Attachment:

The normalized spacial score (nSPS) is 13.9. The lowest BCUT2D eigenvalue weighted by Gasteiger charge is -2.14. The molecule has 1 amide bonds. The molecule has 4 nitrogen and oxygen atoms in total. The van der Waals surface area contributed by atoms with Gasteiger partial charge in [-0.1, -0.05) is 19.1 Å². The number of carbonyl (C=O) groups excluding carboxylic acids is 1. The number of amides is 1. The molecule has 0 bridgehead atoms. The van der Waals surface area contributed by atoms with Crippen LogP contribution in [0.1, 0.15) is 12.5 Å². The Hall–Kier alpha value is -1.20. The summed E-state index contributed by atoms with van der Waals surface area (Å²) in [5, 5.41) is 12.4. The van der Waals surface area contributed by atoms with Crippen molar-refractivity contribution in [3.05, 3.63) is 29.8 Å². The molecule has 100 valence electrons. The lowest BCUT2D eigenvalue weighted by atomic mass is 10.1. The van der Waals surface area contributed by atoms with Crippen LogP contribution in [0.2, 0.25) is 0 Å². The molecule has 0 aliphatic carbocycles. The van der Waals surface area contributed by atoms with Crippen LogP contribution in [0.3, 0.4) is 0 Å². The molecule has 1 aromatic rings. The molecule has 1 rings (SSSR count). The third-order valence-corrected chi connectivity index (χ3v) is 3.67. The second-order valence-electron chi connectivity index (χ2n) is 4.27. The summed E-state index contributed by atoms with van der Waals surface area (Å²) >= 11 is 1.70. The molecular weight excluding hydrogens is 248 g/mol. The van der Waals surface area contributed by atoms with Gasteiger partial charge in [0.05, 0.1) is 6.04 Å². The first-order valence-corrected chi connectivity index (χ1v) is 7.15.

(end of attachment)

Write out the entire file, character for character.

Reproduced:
The normalized spacial score (nSPS) is 13.9. The lowest BCUT2D eigenvalue weighted by Gasteiger charge is -2.14. The molecule has 1 amide bonds. The molecule has 4 nitrogen and oxygen atoms in total. The van der Waals surface area contributed by atoms with Gasteiger partial charge in [-0.1, -0.05) is 19.1 Å². The number of carbonyl (C=O) groups excluding carboxylic acids is 1. The number of amides is 1. The molecule has 0 bridgehead atoms. The van der Waals surface area contributed by atoms with Crippen LogP contribution in [0.1, 0.15) is 12.5 Å². The Hall–Kier alpha value is -1.20. The summed E-state index contributed by atoms with van der Waals surface area (Å²) in [5, 5.41) is 12.4. The van der Waals surface area contributed by atoms with Crippen molar-refractivity contribution in [3.05, 3.63) is 29.8 Å². The molecule has 100 valence electrons. The lowest BCUT2D eigenvalue weighted by atomic mass is 10.1. The van der Waals surface area contributed by atoms with Crippen LogP contribution in [0.2, 0.25) is 0 Å². The molecule has 0 aliphatic carbocycles. The van der Waals surface area contributed by atoms with Crippen LogP contribution in [0.3, 0.4) is 0 Å². The molecule has 1 aromatic rings. The molecule has 1 rings (SSSR count). The third-order valence-corrected chi connectivity index (χ3v) is 3.67. The second-order valence-electron chi connectivity index (χ2n) is 4.27. The summed E-state index contributed by atoms with van der Waals surface area (Å²) >= 11 is 1.70. The molecular weight excluding hydrogens is 248 g/mol. The van der Waals surface area contributed by atoms with Gasteiger partial charge in [0.05, 0.1) is 6.04 Å². The first-order valence-corrected chi connectivity index (χ1v) is 7.15.